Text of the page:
Prehistoric communities in Palliser Bay, New Zealand
Leach, B. Foss
A programme of archaeological research was undertaken in the Wairarapa region on the northern shores of Cook Strait, New Zealand. Some 27 excavations conducted during a 3 year period were designed primarily to examine prehistoric economy and settlement pattern in the region. In addition, studies were made of early historical records of Māori life, Māori traditional history, and aspects of the modern and prehistoric enviroment. In the analysis of excavated material, particular attention was given to physical anthropology, subsistence economy, and the trading patterns revealed by the importation of a number of rock types from elsewhere in New Zealand. It was found that human occupation in Palliser Bay was most intense from about 1150AD to 1400AD, and that significant depopulation may have occurred by 1650AD. At least 6 kinship linked communities were resident in this early period, probably originating from further north. Over several centuries thay strengthened their social ties with other communities in Cook Strait, progressively losing contact with northern areas. A conjunctive picture is reconstructed of a typical community of 30 to 40 people, and aspects of their physical condition, economy, technology, settlement pattern, external social relationships and ideology described. Their economy was initially a balance between hunter-gatherer pursuits and kumara-based horticulture, but in the course of time their forest clearing activities set into motion a series of episodes of erosion which culminated in the development of broad shingle river beds and active fans. High riverine sediment loads led to the loss of much of the local marine fauna at river mouths. A general climatic deterioration about 1450AD and then from 1600 onwards accelerated this process to render the enviroment largely unsuitable to Polynesian habitation. It is argued that coupled to these changes are settlement pattern modifications and an increase in human disease and malnutrition.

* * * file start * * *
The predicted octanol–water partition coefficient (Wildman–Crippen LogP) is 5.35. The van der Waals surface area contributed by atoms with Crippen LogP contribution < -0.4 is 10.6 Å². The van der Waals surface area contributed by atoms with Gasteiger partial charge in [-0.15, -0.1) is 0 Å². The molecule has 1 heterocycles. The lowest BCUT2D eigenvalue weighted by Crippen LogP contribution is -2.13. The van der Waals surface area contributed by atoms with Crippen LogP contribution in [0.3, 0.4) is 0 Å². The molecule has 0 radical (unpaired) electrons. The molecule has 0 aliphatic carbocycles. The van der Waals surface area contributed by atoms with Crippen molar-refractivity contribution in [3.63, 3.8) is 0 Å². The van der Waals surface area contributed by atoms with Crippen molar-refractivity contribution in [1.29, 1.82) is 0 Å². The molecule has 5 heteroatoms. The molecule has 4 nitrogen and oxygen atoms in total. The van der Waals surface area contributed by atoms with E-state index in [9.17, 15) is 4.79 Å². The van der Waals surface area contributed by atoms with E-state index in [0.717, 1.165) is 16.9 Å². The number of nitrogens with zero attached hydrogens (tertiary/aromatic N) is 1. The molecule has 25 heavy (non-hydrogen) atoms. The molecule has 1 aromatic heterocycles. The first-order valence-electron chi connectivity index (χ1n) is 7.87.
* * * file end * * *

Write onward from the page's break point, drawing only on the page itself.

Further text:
Advisor: Higham, Charles F. W.
Degree Name: Doctor of Philosophy
Degree Discipline: Department of Anthropology
Publisher: University of Otago
Keywords: Maori; antiquities; excavations; archaeology; Wairarapa
Research Type: Thesis